Wednesday, July 11, 2007

Fond Farewell to the Phillips Curve?

"Still, I think we can agree that, at a minimum, the opposite proposition--that inflationary policies promote employment growth in the long run--has been entirely discredited and, indeed, that policies based on this proposition have led to very bad outcomes whenever they have been applied."
– Fed Chairman Ben Bernanke speaking before the National Bureau of Economic Research yesterday.

If Ben Bernanke is dissing the fossilized Phillips curve as a monetary indicator and as an inflation forecaster (as seems to be the case based on his remarks), well, that would be a very good thing indeed. More Americans heading off to work and prospering simply does not cause inflation.

Excess money created by the Fed causes inflation.

And, as I’ve argued on countless occasions, it does not appear that we are faced with an excess money situation. Commodity markets continue their boom principally because of vigorous global economic growth, not inflation.

In addition, U.S. bond market spreads -- particularly the difference between market Treasury bond rates and inflation-adjusted Treasury bond rates -- suggest that inflation is moving sideways at just around 2 percent. The actual inflation data from the consumer spending deflator corroborates this view. Importantly, the Fed has contained monetary base growth for years. This may be why rising energy prices have not leaked through to the core inflation rate.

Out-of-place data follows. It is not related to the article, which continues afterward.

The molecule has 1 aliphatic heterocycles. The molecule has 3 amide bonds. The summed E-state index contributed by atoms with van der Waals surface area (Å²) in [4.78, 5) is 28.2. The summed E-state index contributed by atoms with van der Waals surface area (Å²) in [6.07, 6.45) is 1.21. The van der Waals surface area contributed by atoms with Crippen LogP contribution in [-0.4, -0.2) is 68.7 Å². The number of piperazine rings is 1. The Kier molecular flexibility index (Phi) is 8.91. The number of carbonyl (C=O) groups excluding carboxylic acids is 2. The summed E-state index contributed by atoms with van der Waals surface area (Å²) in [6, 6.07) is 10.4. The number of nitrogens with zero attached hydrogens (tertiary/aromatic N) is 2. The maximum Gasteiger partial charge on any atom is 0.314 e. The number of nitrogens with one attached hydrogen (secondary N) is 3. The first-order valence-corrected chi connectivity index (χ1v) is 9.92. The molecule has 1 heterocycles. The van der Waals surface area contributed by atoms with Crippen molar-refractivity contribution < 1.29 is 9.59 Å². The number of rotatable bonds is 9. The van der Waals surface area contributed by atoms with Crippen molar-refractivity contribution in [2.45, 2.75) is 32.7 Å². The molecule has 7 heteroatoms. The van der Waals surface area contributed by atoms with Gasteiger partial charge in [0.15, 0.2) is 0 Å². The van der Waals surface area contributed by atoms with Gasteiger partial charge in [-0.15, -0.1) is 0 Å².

As a result, I still don’t look for any change in Fed policy in the foreseeable future. The not-too-hot, not-too-cold Goldilocks economy and the stock market are doing just fine without any Fed fine-tuning.

Incidentally, Mr. Bernanke mentioned the TIPS inflation spread several times during his speech yesterday. This appears to be a key indicator for him. Good.